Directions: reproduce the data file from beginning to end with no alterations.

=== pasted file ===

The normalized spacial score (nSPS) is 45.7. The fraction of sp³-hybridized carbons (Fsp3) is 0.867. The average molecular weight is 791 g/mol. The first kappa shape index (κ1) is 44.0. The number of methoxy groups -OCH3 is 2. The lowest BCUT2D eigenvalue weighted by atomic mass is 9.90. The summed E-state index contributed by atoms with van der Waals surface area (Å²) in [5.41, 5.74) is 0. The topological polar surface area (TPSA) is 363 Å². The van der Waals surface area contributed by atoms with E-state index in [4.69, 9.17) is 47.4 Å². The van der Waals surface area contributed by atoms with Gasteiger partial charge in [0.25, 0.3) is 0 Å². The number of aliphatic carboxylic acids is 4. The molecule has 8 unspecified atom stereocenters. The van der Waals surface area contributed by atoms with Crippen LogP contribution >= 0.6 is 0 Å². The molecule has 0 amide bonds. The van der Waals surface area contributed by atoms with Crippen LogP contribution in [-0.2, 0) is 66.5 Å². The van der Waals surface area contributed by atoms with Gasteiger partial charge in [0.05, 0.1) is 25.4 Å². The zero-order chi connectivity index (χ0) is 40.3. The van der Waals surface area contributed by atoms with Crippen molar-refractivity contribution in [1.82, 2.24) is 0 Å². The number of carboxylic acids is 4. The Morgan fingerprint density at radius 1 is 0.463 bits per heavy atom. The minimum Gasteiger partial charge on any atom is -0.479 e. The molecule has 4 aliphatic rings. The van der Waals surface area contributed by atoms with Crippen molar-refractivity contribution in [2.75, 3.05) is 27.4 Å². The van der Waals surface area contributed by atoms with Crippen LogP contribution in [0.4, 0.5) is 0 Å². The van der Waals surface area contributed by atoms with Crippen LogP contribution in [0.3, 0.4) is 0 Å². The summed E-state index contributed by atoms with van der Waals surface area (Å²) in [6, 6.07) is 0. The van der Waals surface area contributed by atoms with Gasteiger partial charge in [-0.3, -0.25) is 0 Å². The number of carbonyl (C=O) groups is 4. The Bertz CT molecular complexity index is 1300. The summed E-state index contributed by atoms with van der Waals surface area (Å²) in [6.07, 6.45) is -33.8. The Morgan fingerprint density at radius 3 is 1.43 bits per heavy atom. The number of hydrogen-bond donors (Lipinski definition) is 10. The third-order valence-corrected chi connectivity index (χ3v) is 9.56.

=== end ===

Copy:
The normalized spacial score (nSPS) is 45.7. The fraction of sp³-hybridized carbons (Fsp3) is 0.867. The average molecular weight is 791 g/mol. The first kappa shape index (κ1) is 44.0. The number of methoxy groups -OCH3 is 2. The lowest BCUT2D eigenvalue weighted by atomic mass is 9.90. The summed E-state index contributed by atoms with van der Waals surface area (Å²) in [5.41, 5.74) is 0. The topological polar surface area (TPSA) is 363 Å². The van der Waals surface area contributed by atoms with E-state index in [4.69, 9.17) is 47.4 Å². The van der Waals surface area contributed by atoms with Gasteiger partial charge in [0.25, 0.3) is 0 Å². The number of aliphatic carboxylic acids is 4. The molecule has 8 unspecified atom stereocenters. The van der Waals surface area contributed by atoms with Crippen LogP contribution >= 0.6 is 0 Å². The molecule has 0 amide bonds. The van der Waals surface area contributed by atoms with Crippen LogP contribution in [-0.2, 0) is 66.5 Å². The van der Waals surface area contributed by atoms with Gasteiger partial charge in [0.05, 0.1) is 25.4 Å². The zero-order chi connectivity index (χ0) is 40.3. The van der Waals surface area contributed by atoms with Crippen molar-refractivity contribution in [1.82, 2.24) is 0 Å². The number of carboxylic acids is 4. The Morgan fingerprint density at radius 1 is 0.463 bits per heavy atom. The minimum Gasteiger partial charge on any atom is -0.479 e. The molecule has 4 aliphatic rings. The van der Waals surface area contributed by atoms with Crippen molar-refractivity contribution in [2.75, 3.05) is 27.4 Å². The van der Waals surface area contributed by atoms with Crippen LogP contribution in [0.4, 0.5) is 0 Å². The van der Waals surface area contributed by atoms with Crippen LogP contribution in [0.3, 0.4) is 0 Å². The summed E-state index contributed by atoms with van der Waals surface area (Å²) in [6, 6.07) is 0. The van der Waals surface area contributed by atoms with Gasteiger partial charge in [-0.3, -0.25) is 0 Å². The number of carbonyl (C=O) groups is 4. The Bertz CT molecular complexity index is 1300. The summed E-state index contributed by atoms with van der Waals surface area (Å²) in [6.07, 6.45) is -33.8. The Morgan fingerprint density at radius 3 is 1.43 bits per heavy atom. The number of hydrogen-bond donors (Lipinski definition) is 10. The third-order valence-corrected chi connectivity index (χ3v) is 9.56.